Canterbury Uni's Magna Carta document linked to Henry VIII

Canterbury Uni's Magna Carta document linked to Henry VIII

When the 800th anniversary of the signing of the Magna Carta was celebrated in June, Christchurch's University of Canterbury decided to dig out its own 500-year-old copy.

But when they took a closer look at an inscription on the title page, they realised their copy was an historic document in its own right, with a connection to Henry VIII, the king who had six wives and had two of them executed.

Its been 800 years since the Magna Carta was signed. It guaranteed the people certain rights and laid the foundation for what came to be known as the rule of law.

It's so valuable and delicate, the pocket-sized document can't be touched; it can only to be looked at from behind the glass.

Just like the original, this Magna Carta is hundreds of pages long, written entirely by hand, in Latin. The original was a deal between the King of England and a group of rebel barons 800 years ago.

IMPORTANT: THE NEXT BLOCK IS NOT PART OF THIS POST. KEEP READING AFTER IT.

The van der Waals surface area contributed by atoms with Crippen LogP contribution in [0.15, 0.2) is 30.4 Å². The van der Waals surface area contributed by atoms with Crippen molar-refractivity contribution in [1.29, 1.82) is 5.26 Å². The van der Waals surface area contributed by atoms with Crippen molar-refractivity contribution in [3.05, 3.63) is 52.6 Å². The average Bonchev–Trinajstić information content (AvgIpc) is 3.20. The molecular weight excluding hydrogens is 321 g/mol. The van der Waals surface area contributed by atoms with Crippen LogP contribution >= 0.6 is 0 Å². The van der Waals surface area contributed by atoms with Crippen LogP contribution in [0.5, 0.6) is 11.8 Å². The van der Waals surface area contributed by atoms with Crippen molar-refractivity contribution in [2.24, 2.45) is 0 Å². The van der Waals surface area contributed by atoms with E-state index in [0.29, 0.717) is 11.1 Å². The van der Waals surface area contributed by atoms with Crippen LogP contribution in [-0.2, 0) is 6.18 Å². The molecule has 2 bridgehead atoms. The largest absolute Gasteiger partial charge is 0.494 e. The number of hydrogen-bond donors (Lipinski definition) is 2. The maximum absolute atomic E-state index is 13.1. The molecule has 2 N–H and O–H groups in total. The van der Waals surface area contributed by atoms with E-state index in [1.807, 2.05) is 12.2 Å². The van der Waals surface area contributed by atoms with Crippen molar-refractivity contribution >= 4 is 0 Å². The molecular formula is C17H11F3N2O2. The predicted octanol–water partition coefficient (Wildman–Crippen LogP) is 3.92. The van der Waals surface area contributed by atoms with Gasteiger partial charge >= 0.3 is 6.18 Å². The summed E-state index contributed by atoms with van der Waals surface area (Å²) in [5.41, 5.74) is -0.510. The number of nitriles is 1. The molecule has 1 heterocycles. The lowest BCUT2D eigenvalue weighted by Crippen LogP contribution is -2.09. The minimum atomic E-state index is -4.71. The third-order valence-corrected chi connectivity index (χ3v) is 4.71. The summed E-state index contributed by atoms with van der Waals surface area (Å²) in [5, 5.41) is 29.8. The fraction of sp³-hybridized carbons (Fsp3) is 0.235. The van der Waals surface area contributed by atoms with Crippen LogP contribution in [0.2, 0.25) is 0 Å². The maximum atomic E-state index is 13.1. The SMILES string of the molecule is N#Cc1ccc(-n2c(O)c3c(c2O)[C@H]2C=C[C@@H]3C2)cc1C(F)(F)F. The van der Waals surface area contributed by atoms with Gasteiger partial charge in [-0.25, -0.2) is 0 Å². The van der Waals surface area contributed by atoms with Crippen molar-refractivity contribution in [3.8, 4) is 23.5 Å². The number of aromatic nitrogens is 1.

But an inscription on the University of Canterbury's 500-year-old copy places it right at the centre of the reign of King Henry VIII.

"If you focus in very closely here you can see just in the bottom half here the words 'Richard Samson, dath own me' in a Tudor stationary hand," says historian Dr Chris Jones.

That's King Henry VIII's own lawyer, his divorce lawyer.

"Samson is the man who executed Anne Boleyn," says Dr Jones. "He is the man who is the King's proctor. He's the man who puts the case for the King's divorce. So he is really at the centre of Tudor politics."

The execution of Ms Boleyn is a story that has been recreated dozens of times by Hollywood.

Now a reference book belonging to the man who made it happen, it plays a major part in the university's book collection.

It's a connection that's gone undiscovered since the document arrived in New Zealand in 1932.

"It's travelled all the way here from the United Kingdom to New Zealand, and up until about a month ago no one knew whose it was and what significance it had," says Dr Jones.

The university's little piece of Tudor treasure is on display for a month.

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